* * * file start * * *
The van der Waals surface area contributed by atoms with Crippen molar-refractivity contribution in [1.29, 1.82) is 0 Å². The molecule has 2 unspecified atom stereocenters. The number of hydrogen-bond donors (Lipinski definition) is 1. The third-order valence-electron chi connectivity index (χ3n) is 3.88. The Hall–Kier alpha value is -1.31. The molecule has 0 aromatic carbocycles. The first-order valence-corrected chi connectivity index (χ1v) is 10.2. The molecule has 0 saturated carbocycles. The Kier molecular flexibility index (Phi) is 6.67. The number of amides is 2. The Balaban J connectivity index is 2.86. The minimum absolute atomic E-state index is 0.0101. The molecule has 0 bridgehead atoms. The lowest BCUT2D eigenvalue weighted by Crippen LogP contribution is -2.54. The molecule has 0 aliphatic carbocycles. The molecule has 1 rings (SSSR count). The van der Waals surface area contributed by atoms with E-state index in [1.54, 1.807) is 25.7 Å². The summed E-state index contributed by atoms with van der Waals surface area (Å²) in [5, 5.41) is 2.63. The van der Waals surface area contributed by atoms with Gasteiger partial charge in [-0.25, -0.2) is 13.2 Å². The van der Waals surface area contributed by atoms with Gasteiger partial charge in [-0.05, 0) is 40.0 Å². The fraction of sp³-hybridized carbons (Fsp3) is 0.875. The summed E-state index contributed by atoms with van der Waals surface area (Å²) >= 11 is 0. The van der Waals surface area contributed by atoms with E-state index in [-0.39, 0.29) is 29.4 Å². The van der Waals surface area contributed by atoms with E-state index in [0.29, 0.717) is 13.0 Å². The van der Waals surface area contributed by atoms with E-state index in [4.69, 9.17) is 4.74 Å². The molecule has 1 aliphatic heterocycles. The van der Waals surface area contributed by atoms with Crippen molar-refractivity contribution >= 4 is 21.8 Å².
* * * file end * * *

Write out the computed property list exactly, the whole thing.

The van der Waals surface area contributed by atoms with Crippen molar-refractivity contribution in [1.29, 1.82) is 0 Å². The molecule has 2 unspecified atom stereocenters. The number of hydrogen-bond donors (Lipinski definition) is 1. The third-order valence-electron chi connectivity index (χ3n) is 3.88. The Hall–Kier alpha value is -1.31. The molecule has 0 aromatic carbocycles. The first-order valence-corrected chi connectivity index (χ1v) is 10.2. The molecule has 0 saturated carbocycles. The Kier molecular flexibility index (Phi) is 6.67. The number of amides is 2. The Balaban J connectivity index is 2.86. The minimum absolute atomic E-state index is 0.0101. The molecule has 0 bridgehead atoms. The lowest BCUT2D eigenvalue weighted by Crippen LogP contribution is -2.54. The molecule has 0 aliphatic carbocycles. The molecule has 1 rings (SSSR count). The van der Waals surface area contributed by atoms with E-state index in [1.54, 1.807) is 25.7 Å². The summed E-state index contributed by atoms with van der Waals surface area (Å²) in [5, 5.41) is 2.63. The van der Waals surface area contributed by atoms with Gasteiger partial charge in [-0.25, -0.2) is 13.2 Å². The van der Waals surface area contributed by atoms with Gasteiger partial charge in [-0.05, 0) is 40.0 Å². The fraction of sp³-hybridized carbons (Fsp3) is 0.875. The summed E-state index contributed by atoms with van der Waals surface area (Å²) >= 11 is 0. The van der Waals surface area contributed by atoms with E-state index in [-0.39, 0.29) is 29.4 Å². The van der Waals surface area contributed by atoms with E-state index in [0.29, 0.717) is 13.0 Å². The van der Waals surface area contributed by atoms with E-state index in [4.69, 9.17) is 4.74 Å². The molecule has 1 aliphatic heterocycles. The van der Waals surface area contributed by atoms with Crippen molar-refractivity contribution >= 4 is 21.8 Å².